The Congo poses a difficult, but all too common crisis situation and the team is working overtime to tackle multiple challenges. Hundreds of thousands have been displaced into refugees, many of them sick, wounded and starving. Since this is an open source project, a major part of the work is done by volunteers ALL of whom believe in the necessity of accurate reporting in a time of crisis.
Ushahidi was very effective when first deployed to document the incidents of violence and looting during the post-election crisis in Kenya, but more than the need for accurate reporting, the assimilated incident reports help Coordinate Humanitarian Resources and Aid to those most afflicted by the conflict.
I believe in Ushahidi. There are numerous reasons why Ushahidi must succeed, but most of all because it holds parties accountable for their atrocities when humanity is at its worst — thus preserving some dignity for those dispossessed.
How to Help?
Get the Word Out Help spread the word that the website is live. Share this with everyone you know – the more the people know about what is happening on the ground, and the more the media keep their focus on this story, the more likely our leaders will intervene to make a difference.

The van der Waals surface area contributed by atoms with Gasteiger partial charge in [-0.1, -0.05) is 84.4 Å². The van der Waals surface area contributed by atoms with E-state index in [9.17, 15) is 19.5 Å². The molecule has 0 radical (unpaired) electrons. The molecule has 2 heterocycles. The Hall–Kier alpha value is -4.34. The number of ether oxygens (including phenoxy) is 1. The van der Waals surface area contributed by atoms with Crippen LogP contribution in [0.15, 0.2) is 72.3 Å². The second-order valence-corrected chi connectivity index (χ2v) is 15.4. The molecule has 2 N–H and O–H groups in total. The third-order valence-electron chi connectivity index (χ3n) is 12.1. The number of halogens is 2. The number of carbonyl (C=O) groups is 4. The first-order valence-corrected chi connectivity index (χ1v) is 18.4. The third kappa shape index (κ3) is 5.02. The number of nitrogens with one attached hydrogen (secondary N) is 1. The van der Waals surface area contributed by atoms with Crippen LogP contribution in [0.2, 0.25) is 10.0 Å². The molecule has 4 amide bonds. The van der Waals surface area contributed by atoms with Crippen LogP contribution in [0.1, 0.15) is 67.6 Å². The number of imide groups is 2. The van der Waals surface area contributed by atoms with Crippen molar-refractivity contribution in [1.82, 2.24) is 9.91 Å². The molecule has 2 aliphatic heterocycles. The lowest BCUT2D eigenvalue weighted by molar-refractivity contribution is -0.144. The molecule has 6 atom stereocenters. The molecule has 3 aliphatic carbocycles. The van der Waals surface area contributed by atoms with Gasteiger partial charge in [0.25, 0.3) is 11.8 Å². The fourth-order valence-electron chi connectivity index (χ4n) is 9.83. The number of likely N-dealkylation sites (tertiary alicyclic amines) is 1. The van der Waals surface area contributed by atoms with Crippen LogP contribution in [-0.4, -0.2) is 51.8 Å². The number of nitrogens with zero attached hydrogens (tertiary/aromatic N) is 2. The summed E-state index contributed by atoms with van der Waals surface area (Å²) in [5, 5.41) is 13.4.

Help verify and collect reports: Unlike our first installation in Kenya, the Congo poses some real challenges for the Ushahidi team. UN peacekeepers and NGo’s are being evacuated in droves and we need to get the message to the people on the ground in the Eastern Congo that this tool is now available for them to report incidents in on. If you have contacts there, or can help spread the word through some other means, tell them about our SMS number +243992592111
Help make Ushahidi better: Since Ushahidi is an open source effort, we are always looking for help to make the tool better. We are still in the Alpha Stages of development but David Kobia and the team decided that we had a stable enough install to have a working version for the Congo. We are always working out kinks and incorporating lessons learnt. Hop on over to the Ushahidi blog for up to date updates and reach out if you think you can help.
Learn more about Ushahidi and how you can help here